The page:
In what cases must I carry out a DPIA? Are there lists of processing activities that require a DPIA?
Home » The GDPR » Main Tools and Actions » Data Protection Impact Assessment (DPIA) » In what cases must I carry out a DPIA? Are there lists of processing activities that require a DPIA?

The Article 29 Working Party has provided the most universally applicable guidance for this question[1]. On this basis, many supervisory authorities have issued more specific guidance in their national language, focusing on their national concerns.

The guidance provides a procedure for establishing whether a processing activity is “likely to result in a high risk for the rights and freedoms of natural persons”, i.e., whether a DPIA is required. It consists of nine criteria about the processing activity. For each criterion, the controller has to decide (and document) whether it is relevant for the processing activity at hand. The working party’s guidance includes examples that illustrate this.

In particular, the nine criteria pertain to the following:

  1. Evaluation or scoring;
  2. Automated decision-making with legal or similar significant effect;
  3. Systematic monitoring;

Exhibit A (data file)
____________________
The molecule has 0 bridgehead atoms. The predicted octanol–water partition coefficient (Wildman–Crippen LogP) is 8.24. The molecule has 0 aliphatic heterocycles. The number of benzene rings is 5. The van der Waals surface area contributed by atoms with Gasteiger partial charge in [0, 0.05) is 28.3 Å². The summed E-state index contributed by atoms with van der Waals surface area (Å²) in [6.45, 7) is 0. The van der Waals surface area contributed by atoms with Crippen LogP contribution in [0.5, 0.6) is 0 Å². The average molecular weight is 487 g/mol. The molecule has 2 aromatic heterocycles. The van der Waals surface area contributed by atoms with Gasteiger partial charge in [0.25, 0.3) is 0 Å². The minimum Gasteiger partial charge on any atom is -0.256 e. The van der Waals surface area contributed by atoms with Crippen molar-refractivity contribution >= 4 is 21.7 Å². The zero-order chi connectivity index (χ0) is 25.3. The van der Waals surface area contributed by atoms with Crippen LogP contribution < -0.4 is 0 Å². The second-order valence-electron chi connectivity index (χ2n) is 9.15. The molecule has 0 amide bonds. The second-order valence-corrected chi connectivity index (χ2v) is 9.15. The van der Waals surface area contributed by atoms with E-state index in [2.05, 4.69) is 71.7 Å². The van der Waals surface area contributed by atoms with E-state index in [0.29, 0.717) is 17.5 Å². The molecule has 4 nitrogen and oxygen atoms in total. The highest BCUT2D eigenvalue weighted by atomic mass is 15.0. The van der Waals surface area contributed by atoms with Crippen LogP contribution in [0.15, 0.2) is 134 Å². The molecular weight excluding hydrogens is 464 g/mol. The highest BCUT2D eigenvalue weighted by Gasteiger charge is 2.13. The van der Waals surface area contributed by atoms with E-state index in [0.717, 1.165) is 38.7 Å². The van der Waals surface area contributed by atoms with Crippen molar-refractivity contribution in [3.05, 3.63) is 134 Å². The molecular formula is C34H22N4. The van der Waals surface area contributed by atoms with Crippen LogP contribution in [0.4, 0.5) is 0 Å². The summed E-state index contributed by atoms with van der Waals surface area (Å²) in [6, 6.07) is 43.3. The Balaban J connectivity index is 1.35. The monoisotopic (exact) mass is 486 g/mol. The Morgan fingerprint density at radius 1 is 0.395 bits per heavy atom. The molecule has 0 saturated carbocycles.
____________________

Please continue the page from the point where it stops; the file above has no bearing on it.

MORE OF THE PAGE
4. Sensitive data or data of a highly personal nature;
  5. Data processed on a large scale;
  6. Matching or combining datasets;
  7. Data concerning vulnerable data subjects;
  8. Innovative use or applying new technological or organizational solutions;
  9. Prevents data subjects from exercising a right or using a service or a contract;

Based on the assessment of these criteria, the decision is made whether the processing likely results in a high risk: “In most cases, a data controller can consider that a processing meeting two criteria would require a DPIA to be carried out.”[2] This is only indicative, however, and a controller may decide that:

  • a processing meeting only one of these criteria requires a DPIA;[3]
  • a processing meeting (at least) two criteria is still not likely to result in a high risk[4].

In the latter case the controller has to justify this decision. In any case, to demonstrate compliance (Article 5(2) GDPR), the procedure to determine whether a DPIA is needed should be documented.

As additional guidance, (national) supervisory authorities must publish a list of the kind of processing operations which require a DPIA (Article 35(4) GDPR) and may also publish a list of operations where a DPIA is not necessary (Article 35(5) GDPR). These lists are presented to the EDPB, and published at the EU level[5]; in practice these publications can act as an accessible repository of national level DPIA requirements and expectations.

We advise to follow either the national procedure or that provided by the Article 29 Working Party and document it even if it shows that a DPIA is not necessary.


1See wp248rev.01, Section III.B., pages 8-13. Download link is contained in Footnote 137.

2wp248rev.01, Section III.B., page 11, 2nd paragraph, highlighting added by authors.

3wp248rev.01, Section III.B., page 11, 3rd paragraph.

4wp248rev.01, Section III.B., page 12, 2nd paragraph


Skip to content